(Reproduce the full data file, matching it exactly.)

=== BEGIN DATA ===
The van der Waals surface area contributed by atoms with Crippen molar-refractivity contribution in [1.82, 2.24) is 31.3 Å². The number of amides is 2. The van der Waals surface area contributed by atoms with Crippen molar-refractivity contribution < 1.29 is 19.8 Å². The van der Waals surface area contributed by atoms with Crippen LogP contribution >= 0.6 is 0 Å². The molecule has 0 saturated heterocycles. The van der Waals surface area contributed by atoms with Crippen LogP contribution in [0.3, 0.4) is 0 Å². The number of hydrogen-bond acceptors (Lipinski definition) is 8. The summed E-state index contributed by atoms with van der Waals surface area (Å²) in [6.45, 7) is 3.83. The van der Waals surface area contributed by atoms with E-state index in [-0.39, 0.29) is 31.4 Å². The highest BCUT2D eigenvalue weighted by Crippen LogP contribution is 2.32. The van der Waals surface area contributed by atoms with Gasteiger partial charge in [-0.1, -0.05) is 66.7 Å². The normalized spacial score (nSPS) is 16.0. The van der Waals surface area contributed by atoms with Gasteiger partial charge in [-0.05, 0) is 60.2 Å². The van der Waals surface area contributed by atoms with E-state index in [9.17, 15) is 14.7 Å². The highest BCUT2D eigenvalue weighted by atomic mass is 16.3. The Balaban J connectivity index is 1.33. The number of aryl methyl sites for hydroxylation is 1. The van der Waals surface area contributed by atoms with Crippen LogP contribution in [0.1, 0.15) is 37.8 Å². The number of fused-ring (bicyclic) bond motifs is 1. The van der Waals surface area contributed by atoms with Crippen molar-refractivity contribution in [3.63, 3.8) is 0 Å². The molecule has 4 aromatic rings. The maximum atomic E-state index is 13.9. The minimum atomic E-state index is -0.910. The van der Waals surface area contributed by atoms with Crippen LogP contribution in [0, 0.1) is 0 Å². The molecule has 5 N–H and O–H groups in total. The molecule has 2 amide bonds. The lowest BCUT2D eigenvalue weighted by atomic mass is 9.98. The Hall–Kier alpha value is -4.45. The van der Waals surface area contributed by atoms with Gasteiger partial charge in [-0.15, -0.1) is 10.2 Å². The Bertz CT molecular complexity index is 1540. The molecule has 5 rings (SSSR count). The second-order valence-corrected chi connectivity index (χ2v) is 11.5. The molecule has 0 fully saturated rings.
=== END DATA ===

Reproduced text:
The van der Waals surface area contributed by atoms with Crippen molar-refractivity contribution in [1.82, 2.24) is 31.3 Å². The number of amides is 2. The van der Waals surface area contributed by atoms with Crippen molar-refractivity contribution < 1.29 is 19.8 Å². The van der Waals surface area contributed by atoms with Crippen LogP contribution >= 0.6 is 0 Å². The molecule has 0 saturated heterocycles. The van der Waals surface area contributed by atoms with Crippen LogP contribution in [0.3, 0.4) is 0 Å². The number of hydrogen-bond acceptors (Lipinski definition) is 8. The summed E-state index contributed by atoms with van der Waals surface area (Å²) in [6.45, 7) is 3.83. The van der Waals surface area contributed by atoms with E-state index in [-0.39, 0.29) is 31.4 Å². The highest BCUT2D eigenvalue weighted by Crippen LogP contribution is 2.32. The van der Waals surface area contributed by atoms with Gasteiger partial charge in [-0.1, -0.05) is 66.7 Å². The normalized spacial score (nSPS) is 16.0. The van der Waals surface area contributed by atoms with Gasteiger partial charge in [-0.05, 0) is 60.2 Å². The van der Waals surface area contributed by atoms with E-state index in [9.17, 15) is 14.7 Å². The highest BCUT2D eigenvalue weighted by atomic mass is 16.3. The Balaban J connectivity index is 1.33. The number of aryl methyl sites for hydroxylation is 1. The van der Waals surface area contributed by atoms with Crippen LogP contribution in [0.1, 0.15) is 37.8 Å². The number of fused-ring (bicyclic) bond motifs is 1. The van der Waals surface area contributed by atoms with Crippen molar-refractivity contribution in [3.63, 3.8) is 0 Å². The molecule has 4 aromatic rings. The maximum atomic E-state index is 13.9. The minimum atomic E-state index is -0.910. The van der Waals surface area contributed by atoms with Crippen LogP contribution in [0, 0.1) is 0 Å². The molecule has 5 N–H and O–H groups in total. The molecule has 2 amide bonds. The lowest BCUT2D eigenvalue weighted by atomic mass is 9.98. The Hall–Kier alpha value is -4.45. The van der Waals surface area contributed by atoms with Gasteiger partial charge in [-0.15, -0.1) is 10.2 Å². The Bertz CT molecular complexity index is 1540. The molecule has 5 rings (SSSR count). The second-order valence-corrected chi connectivity index (χ2v) is 11.5. The molecule has 0 fully saturated rings.